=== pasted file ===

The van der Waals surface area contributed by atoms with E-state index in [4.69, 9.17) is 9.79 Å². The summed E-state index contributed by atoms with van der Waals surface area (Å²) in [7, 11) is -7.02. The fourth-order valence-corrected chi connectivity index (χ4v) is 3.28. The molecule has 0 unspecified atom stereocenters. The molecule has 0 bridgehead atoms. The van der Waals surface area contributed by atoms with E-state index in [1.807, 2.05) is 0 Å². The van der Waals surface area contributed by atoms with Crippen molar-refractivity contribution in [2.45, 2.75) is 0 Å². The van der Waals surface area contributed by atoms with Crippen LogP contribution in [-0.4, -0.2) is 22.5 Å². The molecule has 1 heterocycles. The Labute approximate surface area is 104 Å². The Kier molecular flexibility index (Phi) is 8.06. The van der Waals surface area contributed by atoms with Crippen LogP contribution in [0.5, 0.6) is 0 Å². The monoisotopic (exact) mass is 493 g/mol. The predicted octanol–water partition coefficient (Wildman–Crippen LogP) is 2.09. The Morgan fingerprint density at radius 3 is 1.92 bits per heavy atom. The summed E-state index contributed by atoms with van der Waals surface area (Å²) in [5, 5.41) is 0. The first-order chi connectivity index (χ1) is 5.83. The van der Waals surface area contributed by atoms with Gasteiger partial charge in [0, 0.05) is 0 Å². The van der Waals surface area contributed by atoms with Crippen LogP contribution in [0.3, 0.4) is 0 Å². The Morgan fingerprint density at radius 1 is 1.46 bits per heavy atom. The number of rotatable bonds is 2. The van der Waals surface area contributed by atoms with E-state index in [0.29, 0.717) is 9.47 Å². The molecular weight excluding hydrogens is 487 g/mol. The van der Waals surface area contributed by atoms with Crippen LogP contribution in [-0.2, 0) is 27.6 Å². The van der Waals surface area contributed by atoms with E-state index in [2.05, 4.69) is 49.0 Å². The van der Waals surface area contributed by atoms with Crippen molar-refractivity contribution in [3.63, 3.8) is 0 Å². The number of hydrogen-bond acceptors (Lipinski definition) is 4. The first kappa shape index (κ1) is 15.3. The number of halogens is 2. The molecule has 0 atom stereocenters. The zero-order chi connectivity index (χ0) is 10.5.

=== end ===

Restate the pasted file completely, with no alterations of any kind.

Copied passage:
The van der Waals surface area contributed by atoms with E-state index in [4.69, 9.17) is 9.79 Å². The summed E-state index contributed by atoms with van der Waals surface area (Å²) in [7, 11) is -7.02. The fourth-order valence-corrected chi connectivity index (χ4v) is 3.28. The molecule has 0 unspecified atom stereocenters. The molecule has 0 bridgehead atoms. The van der Waals surface area contributed by atoms with E-state index in [1.807, 2.05) is 0 Å². The van der Waals surface area contributed by atoms with Crippen molar-refractivity contribution in [2.45, 2.75) is 0 Å². The van der Waals surface area contributed by atoms with Crippen LogP contribution in [-0.4, -0.2) is 22.5 Å². The molecule has 1 heterocycles. The Labute approximate surface area is 104 Å². The Kier molecular flexibility index (Phi) is 8.06. The van der Waals surface area contributed by atoms with Crippen LogP contribution in [0.5, 0.6) is 0 Å². The monoisotopic (exact) mass is 493 g/mol. The predicted octanol–water partition coefficient (Wildman–Crippen LogP) is 2.09. The Morgan fingerprint density at radius 3 is 1.92 bits per heavy atom. The summed E-state index contributed by atoms with van der Waals surface area (Å²) in [5, 5.41) is 0. The first-order chi connectivity index (χ1) is 5.83. The van der Waals surface area contributed by atoms with Gasteiger partial charge in [0, 0.05) is 0 Å². The van der Waals surface area contributed by atoms with Crippen LogP contribution in [0.3, 0.4) is 0 Å². The Morgan fingerprint density at radius 1 is 1.46 bits per heavy atom. The number of rotatable bonds is 2. The van der Waals surface area contributed by atoms with E-state index in [0.29, 0.717) is 9.47 Å². The molecular weight excluding hydrogens is 487 g/mol. The van der Waals surface area contributed by atoms with Crippen LogP contribution in [-0.2, 0) is 27.6 Å². The van der Waals surface area contributed by atoms with E-state index in [2.05, 4.69) is 49.0 Å². The van der Waals surface area contributed by atoms with Crippen molar-refractivity contribution in [3.63, 3.8) is 0 Å². The number of hydrogen-bond acceptors (Lipinski definition) is 4. The first kappa shape index (κ1) is 15.3. The number of halogens is 2. The molecule has 0 atom stereocenters. The zero-order chi connectivity index (χ0) is 10.5.